After we crossed the finish line, we got our medals and our cowboy hats. Then we quickly grabbed a couple cups of Gatorade and a bottle of water. They had bananas, full-sized bagels and granola bars at the finish line. I grabbed a banana and a granola bar. I didn’t take a bagel, because I didn’t want to eat a whole one. I ate half the banana, but it was half frozen and more green than I typically like my bananas. We headed over to the beer area and got our free beers. As is usually the case with a free post-race beer, I drank about half an inch and dumped the rest. I wish they had smaller cups, so I could just get the little bit that I want and not be so wasteful.
We headed back into the building to grab our bag and warm up a bit.
Cowboy hats don’t fit well with ponytails.
After we warmed up and went to the bathroom, we stood by the doors to wait for the shuttle back to where we parked. And we waited. And we waited. And we waited some more. I was starting to get worried that we were going to be late for our late check out at the hotel. Finally, the shuttle came and a bunch of stinky, sweaty, shivering runners climbed on board.
We headed back to the hotel for a quick shower and to pack up our stuff. We stopped at IHOP for lunch on the way out of town
Out and back courses are pretty dull. This one was too.
Those two big spikes are when I had to make a pit stop.
Don’t believe the total time from that chart. My Garmin got turned back on at some point after we finished. Our actual finish time was 2:26:56.
The half marathon had a total of 505 finishers and the full marathon had 107. There were only about 30 or so runners in the 5K. I guess the 5K had some navigation errors and a good sized group of the leaders turned back too early and were disqualified.
*Tim ran a half marathon!
*Well marked course. Each mile was marked with a flag. Water stations had big blue flags, so you could see them as you approached. Each corner had signs showing which way to turn (or if you were supposed to go straight). The more major intersections were marshalled by volunteers and law enforcement. I even saw one Wrong Way sign at one corner.
*Indoor waiting area. It was so great to have a warm place to wait for the race to start. And having ‘real’ bathrooms with warm, running water was such a luxury before a race. Indoor gear check was a big bonus too, since rain was in the forecast.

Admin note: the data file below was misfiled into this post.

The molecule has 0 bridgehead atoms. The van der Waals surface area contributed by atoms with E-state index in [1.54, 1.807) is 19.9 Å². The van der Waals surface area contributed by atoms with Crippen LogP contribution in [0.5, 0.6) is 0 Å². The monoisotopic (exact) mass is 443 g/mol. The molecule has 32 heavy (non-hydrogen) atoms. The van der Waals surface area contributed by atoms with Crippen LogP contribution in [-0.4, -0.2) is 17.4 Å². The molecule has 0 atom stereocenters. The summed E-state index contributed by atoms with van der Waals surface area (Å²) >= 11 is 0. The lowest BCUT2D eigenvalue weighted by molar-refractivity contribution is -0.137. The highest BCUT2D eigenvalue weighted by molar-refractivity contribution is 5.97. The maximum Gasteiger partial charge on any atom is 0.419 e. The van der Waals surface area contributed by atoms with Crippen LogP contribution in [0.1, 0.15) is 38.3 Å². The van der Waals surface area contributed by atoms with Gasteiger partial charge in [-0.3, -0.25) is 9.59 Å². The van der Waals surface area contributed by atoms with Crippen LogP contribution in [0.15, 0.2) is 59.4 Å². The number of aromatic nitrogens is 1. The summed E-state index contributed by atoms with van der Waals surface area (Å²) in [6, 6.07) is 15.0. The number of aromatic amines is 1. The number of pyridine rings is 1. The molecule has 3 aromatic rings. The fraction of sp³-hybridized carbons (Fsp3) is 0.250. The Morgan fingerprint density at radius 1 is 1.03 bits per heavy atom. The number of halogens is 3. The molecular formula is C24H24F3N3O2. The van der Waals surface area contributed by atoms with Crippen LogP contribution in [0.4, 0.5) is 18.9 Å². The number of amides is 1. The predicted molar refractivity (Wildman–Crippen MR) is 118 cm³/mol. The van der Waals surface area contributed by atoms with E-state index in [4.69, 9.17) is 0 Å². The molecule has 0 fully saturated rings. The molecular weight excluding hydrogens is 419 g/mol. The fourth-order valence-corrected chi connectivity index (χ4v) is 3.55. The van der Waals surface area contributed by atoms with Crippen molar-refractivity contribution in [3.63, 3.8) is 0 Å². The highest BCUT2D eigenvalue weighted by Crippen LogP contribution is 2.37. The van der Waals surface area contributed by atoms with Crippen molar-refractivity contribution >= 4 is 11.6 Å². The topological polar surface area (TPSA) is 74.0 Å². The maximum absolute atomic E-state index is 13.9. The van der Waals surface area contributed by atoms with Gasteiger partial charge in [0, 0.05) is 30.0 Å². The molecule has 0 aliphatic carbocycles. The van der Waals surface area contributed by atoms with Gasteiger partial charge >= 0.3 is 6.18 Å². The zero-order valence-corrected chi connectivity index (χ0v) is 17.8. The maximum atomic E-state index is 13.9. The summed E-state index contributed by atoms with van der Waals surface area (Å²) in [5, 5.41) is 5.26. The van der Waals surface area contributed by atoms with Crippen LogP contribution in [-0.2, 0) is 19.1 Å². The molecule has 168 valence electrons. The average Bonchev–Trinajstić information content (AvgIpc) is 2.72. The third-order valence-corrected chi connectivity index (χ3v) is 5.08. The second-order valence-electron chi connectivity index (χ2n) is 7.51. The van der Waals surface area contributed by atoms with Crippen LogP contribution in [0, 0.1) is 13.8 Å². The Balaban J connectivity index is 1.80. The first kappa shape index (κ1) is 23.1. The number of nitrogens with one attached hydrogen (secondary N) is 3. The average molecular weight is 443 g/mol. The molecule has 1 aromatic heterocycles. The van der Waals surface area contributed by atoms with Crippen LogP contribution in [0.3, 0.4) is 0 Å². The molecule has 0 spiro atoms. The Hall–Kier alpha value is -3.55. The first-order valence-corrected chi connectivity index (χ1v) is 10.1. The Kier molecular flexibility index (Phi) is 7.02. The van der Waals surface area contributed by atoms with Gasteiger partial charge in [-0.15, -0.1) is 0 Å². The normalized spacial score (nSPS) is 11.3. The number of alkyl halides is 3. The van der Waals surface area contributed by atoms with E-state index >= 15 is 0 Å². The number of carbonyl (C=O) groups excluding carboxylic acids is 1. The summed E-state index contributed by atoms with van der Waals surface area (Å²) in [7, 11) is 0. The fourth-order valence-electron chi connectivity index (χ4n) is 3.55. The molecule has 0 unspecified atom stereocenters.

*Swag. I don’t like country music at all, but getting a cowboy hat and a belt buckle makes the race unique. This is the 12th half marathon I’ve done this year and this race takes the cake for best swag. The shirt was okay, too. I don’t have a lot of long sleeve tech tees.
*Out and back course. I’ve never been a huge fan of an out and back course. And this one was pretty boring. The vast majority of the course was out in the country and it was just pretty dull. Because it was so rural, there were very few spectators. The roads were also heavily banked in some spots. I noticed that my right hip started to get a little sore toward the end and I think it was because of the uneven roads.
*Out of water. One of the water stops ran out of cups. This was a pretty big deal. While the weather was cold, runners still needed to hydrate. Tim put off taking his second gel because there wasn’t any water to wash it down.
*Shuttle system. While it was great to have free parking and a shuttle to/from the start/finish area, they really needed to utilize more than one small hotel shuttle. There were several hundred runners and using one shuttle that had 13 seats (we crammed more people in, standing) wasn’t the best. There should have been several shuttles-or just get a big yellow school bus that can fit 50 people.
Overall Grade: B-
This race is called the Honky Tonk. Other than the race swag (and a country band at the finish line), there wasn’t anything ‘country’ about the race…no music along the course, or any themed décor. The course wasn’t anything special, although the few spots along the river were pretty. The race was well-organized, but I expect that with a professional event organizer.
Overall, I’m glad I did it, I’m even more glad we used a Groupon for the registration. I’m thrilled that Tim ran his second half marathon! I don’t think I would ever do this race again. There are just too many other races to do!